I myself was offered a research position at the Scientific Laboratories of the Ford Motor Company [NYSE:F] in the mid 1960s to work on a team devising a battery based on a molten salt bath consisting of sodium and sulfur. The test bed was a 600 pound behemoth running at a temperature well above 500 degrees. It was sealed, because any humidity would rapidly degrade it into a hydrogen puffing dragon, which at those temperatures would most likely cause the hydrogen to ignite and the "battery" to explode in a paroxysm of fire and deadly missiles of corrosive sodium and sulfur. It used exotic materials to contain the molten salt and the sodium and sulfur and precious metals to conduct the electricity to and from it. It was however, technically, an "alkaline battery."
I was under consideration for the job, because I then worked at Energy Conversion Devices [NYSE:ENER] where I had worked on a contract from Lithium Corporation of America to develop novel (electrical and electronic uses) for the lightest alkali metal, lithium, and its salts. I had actually built a working model of a "storage battery" using molten lithium carbonate, as I remember, on a table top.
Today, of course, that era of basic research is past. Today's applied research into commercial batteries and all future development are based on room temperature operation with safety the very first concern. The first steps had to be taken though and they were done in Detroit in an automotive dominated environment. It is interesting to note that the first steps towards the future of modern electric propulsion for vehicles were taken in Detroit. I must add, finally, that the nickel-metal-hydride storage battery, now in general use in hybrid vehicles and for portable electronics, was first developed at Energy Conversion Devices in Detroit under the direction of the same man who had me assemble the first molten lithium salt battery, Stan Ovshinsky.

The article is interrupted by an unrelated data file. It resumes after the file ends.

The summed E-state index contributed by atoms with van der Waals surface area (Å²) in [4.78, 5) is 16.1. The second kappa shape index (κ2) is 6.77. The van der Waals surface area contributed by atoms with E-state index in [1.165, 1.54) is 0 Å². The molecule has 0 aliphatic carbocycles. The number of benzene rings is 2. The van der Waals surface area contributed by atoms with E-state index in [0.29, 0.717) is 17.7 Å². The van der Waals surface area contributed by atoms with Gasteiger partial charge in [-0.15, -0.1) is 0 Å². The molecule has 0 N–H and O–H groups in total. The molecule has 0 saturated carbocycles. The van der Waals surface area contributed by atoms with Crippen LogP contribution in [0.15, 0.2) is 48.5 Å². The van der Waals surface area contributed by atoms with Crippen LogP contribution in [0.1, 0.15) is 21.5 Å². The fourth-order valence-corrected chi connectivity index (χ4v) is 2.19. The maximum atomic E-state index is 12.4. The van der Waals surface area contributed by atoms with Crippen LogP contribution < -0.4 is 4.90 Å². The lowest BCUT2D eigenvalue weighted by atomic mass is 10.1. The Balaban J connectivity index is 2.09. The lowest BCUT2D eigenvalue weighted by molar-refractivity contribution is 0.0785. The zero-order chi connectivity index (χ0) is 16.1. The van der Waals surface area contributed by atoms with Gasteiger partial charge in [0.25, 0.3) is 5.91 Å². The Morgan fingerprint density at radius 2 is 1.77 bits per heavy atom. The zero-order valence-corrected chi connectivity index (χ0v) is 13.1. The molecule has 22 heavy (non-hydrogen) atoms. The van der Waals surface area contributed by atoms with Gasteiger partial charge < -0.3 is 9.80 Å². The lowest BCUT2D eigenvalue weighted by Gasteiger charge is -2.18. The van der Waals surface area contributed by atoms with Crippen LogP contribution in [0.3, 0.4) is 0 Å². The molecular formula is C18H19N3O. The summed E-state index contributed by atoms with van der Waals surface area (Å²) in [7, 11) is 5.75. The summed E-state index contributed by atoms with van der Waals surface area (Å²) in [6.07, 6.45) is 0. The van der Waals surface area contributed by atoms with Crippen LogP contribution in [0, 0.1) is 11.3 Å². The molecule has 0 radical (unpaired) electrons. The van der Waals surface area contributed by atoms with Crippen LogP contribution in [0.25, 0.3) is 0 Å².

When a deposit of natural brine, a usually saturated (it can't dissolve any more at a specified temperature) solution of common salt, exists somewhere, it always contains some lithium, because the chemistry of lithium is like the chemistry of sodium so that natural processes that concentrate sodium chloride solutions will also concentrate lithium salts if they are present.
There are two large brine deposits in the western hemisphere that are currently being extensively "mined" for lithium. One is in Nevada, the only commercial one in the United States, and is operated by Cyprus Foote Mineral, a wholly owned subsidiary of Rockwood Holdings, Inc. [NYSE:ROC]. The other, the world's largest brine source of lithium, 2000 square miles of "lake" that has been surveyed down to a depth of 40 meters, is "mined" by SQM, which on account of this deposit is the world's largest producer of lithium chemicals. SQM supplies 40% of current demand.
Lithium is also found in nature in ore bodies such as spudomeme in Australia, but I will leave that opportunity for a future discussion, as I will also leave the topic of the world's other semi-developed and undeveloped brine sources of lithium.
I spoke with Daniel Jimenez, Marketing Manager of SQM by telephone, from Chile, two weeks ago, before I knew about the original or now expanded equity position in the company by POT.
In any case SQM (and possibly POT) are well on the way to an improvement, if not a total solution, to the near term possibility of a lithium supply crisis, which I discussed in just a month ago. The high desert brine lake to which SQM has the exclusive rights for extracting lithium contains, they believe and state, at least 23% of the world's known reserves of lithium.
Using figures from the U.S. Geological Survey, Mineral Commodity Summaries, (for) January 2007, this would mean that SQM has access to at least one million and possibly as much as four million tonnes of lithium. Current (2006) world production of lithium, again according to the USGS, was 21,100 metric tonnes. SQM produced last year 8,300 metric tonnes. Supply and demand are currently believed to be in balance.